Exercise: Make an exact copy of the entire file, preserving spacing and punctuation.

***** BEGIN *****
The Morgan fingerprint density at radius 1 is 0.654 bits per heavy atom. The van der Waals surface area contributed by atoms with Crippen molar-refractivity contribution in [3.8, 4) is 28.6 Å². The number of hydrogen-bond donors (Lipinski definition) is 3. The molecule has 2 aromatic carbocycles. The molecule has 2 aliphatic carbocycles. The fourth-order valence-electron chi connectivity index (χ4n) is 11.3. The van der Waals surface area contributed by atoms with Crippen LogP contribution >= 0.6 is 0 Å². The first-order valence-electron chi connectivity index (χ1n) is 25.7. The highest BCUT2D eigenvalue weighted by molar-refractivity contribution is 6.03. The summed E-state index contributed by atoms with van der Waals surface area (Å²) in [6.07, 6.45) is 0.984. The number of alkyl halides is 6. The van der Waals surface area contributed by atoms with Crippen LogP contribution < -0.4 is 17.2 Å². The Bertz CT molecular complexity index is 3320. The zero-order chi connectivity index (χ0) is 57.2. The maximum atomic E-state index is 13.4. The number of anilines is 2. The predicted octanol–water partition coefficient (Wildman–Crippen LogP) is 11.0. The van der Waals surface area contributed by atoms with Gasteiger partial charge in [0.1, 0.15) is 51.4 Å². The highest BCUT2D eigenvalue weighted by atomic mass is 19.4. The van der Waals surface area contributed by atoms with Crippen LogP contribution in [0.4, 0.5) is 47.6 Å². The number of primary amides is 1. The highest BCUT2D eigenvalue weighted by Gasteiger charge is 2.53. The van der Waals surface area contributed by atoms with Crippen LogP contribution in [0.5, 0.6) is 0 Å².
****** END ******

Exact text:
The Morgan fingerprint density at radius 1 is 0.654 bits per heavy atom. The van der Waals surface area contributed by atoms with Crippen molar-refractivity contribution in [3.8, 4) is 28.6 Å². The number of hydrogen-bond donors (Lipinski definition) is 3. The molecule has 2 aromatic carbocycles. The molecule has 2 aliphatic carbocycles. The fourth-order valence-electron chi connectivity index (χ4n) is 11.3. The van der Waals surface area contributed by atoms with Crippen LogP contribution >= 0.6 is 0 Å². The first-order valence-electron chi connectivity index (χ1n) is 25.7. The highest BCUT2D eigenvalue weighted by molar-refractivity contribution is 6.03. The summed E-state index contributed by atoms with van der Waals surface area (Å²) in [6.07, 6.45) is 0.984. The number of alkyl halides is 6. The van der Waals surface area contributed by atoms with Crippen LogP contribution < -0.4 is 17.2 Å². The Bertz CT molecular complexity index is 3320. The zero-order chi connectivity index (χ0) is 57.2. The maximum atomic E-state index is 13.4. The number of anilines is 2. The predicted octanol–water partition coefficient (Wildman–Crippen LogP) is 11.0. The van der Waals surface area contributed by atoms with Gasteiger partial charge in [0.1, 0.15) is 51.4 Å². The highest BCUT2D eigenvalue weighted by atomic mass is 19.4. The van der Waals surface area contributed by atoms with Crippen LogP contribution in [0.4, 0.5) is 47.6 Å². The number of primary amides is 1. The highest BCUT2D eigenvalue weighted by Gasteiger charge is 2.53. The van der Waals surface area contributed by atoms with Crippen LogP contribution in [0.5, 0.6) is 0 Å².